New home inventories also fell from 5.0 months in April to 4.7 months in May. That is the lowest level since October 2005 and, according to one report, "will put pressure on homebuilders to increase production."
Luxury goods sales are also on the rise. A recent issue of Businessweek highlighted the rising sales at Manhattan Motorcars, a luxury auto dealer. The dealer is sold out of Lamborghinis and waiting lists are growing as the firm heads for its best sales performance in its 17 years.
There's no question that well-heeled consumers are spending freely and that much of this spending factors into the buoyant statistics for various U.S. sales figures including housing. The problem with relying on the rich to keep the economy humming is that the rich man's economy is a double-edge sword: when they perceive times are good, they spending freely; when the stock market declines (the favorite economic barometer of the rich), then their spending comes to a sudden and dramatic stop.
One way of parsing the mixed economic data is to realize that the U.S. economy is currently bifurcated. The middle class consumer is becoming cautious once again while the upper class consumer is spending like there's no tomorrow. This dichotomy of spending habits and economic outlooks among the two major classes is creating the cross-currents we're seeing in the economic indicators. The "rich man's economy" has essentially been the locomotive behind any gains on the economic front. This is a dangerous situation for the U.S. to be in, longer-term, since a lasting economic rebound should ideally be broad-based. More especially, it should be led by increased employment, earnings and spending among middle class consumers. We're not seeing that, which tells us that this economic recovery is living on borrowed time.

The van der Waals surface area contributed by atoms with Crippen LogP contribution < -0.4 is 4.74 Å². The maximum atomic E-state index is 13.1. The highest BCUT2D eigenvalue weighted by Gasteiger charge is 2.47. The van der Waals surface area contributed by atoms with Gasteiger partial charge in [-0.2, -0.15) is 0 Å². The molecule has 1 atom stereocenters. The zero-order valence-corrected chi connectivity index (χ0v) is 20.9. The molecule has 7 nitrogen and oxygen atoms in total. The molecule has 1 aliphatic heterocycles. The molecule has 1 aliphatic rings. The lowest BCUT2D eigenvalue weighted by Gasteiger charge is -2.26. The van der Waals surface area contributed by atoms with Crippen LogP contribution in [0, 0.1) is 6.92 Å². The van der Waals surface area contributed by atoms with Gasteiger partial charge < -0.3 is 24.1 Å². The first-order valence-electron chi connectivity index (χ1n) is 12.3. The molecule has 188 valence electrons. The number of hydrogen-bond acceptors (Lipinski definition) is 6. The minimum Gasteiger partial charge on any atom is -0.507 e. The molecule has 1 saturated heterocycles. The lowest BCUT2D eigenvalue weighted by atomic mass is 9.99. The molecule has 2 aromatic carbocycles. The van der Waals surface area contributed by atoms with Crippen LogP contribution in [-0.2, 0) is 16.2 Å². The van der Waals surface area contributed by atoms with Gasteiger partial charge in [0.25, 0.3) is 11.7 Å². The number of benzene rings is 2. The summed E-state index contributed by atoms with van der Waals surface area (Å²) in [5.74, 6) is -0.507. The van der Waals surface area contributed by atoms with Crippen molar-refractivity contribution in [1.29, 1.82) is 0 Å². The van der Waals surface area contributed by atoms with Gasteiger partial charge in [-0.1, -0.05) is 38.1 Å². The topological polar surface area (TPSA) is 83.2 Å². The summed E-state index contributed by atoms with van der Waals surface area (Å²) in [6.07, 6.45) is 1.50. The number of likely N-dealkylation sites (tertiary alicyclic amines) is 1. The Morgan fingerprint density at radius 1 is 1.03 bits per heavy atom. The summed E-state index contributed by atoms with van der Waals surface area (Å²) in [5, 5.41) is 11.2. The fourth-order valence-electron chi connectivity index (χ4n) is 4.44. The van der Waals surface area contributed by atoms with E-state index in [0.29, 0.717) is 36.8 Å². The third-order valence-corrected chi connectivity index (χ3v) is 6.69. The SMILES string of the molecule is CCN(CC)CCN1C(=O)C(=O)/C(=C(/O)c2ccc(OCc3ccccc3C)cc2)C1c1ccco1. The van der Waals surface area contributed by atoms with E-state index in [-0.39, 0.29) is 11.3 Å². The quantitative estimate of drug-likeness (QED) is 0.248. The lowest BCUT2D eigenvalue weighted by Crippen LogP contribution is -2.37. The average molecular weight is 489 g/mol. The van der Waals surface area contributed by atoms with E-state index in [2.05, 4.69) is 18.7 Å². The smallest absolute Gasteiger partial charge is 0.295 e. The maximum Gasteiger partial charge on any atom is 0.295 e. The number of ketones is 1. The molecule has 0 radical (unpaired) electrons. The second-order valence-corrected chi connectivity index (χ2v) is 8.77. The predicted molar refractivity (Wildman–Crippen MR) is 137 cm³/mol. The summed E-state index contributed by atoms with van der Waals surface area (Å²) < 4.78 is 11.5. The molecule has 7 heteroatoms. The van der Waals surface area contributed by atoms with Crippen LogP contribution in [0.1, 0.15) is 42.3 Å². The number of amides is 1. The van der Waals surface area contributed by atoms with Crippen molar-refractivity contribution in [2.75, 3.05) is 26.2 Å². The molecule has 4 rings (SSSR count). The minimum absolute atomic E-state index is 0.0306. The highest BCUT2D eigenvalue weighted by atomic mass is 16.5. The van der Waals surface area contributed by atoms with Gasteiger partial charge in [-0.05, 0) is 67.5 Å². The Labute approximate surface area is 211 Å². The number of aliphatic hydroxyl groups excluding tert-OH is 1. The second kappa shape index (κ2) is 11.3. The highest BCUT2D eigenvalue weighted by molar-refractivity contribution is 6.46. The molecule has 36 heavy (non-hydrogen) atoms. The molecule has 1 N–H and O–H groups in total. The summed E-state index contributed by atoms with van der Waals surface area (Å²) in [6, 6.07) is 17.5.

My favorite indicator for the overall state of the U.S. retail economy is the New Economy Index (NEI). This indicator is a real-time reflection of strength or weakness in the small, mid-size and large-size business sector, the employment outlook, consumer sales and transportation. Its components broadly encompass the everyday U.S. economy (as opposed to the multinational Big Business economy which has become the standard measure for Wall Street). Here's what the NEI looks like as of last Friday. NEI is still giving a green light for the overall U.S. economy as this chart shows.
NEI hasn't given a "sell signal" for the economy since 2010, when the U.S. temporarily entered another economic soft patch. This indicator has accurately foretold each of the upward and downward turns in the retail economy since 2007 when it was first introduced. Needless to say, we'll be relying on NEI to give us a signal for the onset of the next recession instead of the mainstream economic statistics, which tend to lag by at least 2-3 months.
The weight of evidence strongly suggests that the waning days of the economic recovery which began in 2009 are upon us. The last of the yearly cycles within the 60-year cycle series, namely the 4-year cycle, is peaking over the next couple of months. With the crisis in Europe showing no signs of abatement, and with China slowing down, this will add pressure to the global economy once we enter the final "hard down" phase of the 60-year cycle descent in 2013. The evidence is mounting that 2012 will be the last year of the post-credit crisis recovery, with 2013 likely witnessing the onset of another major recession.
2014: America's Date With Destiny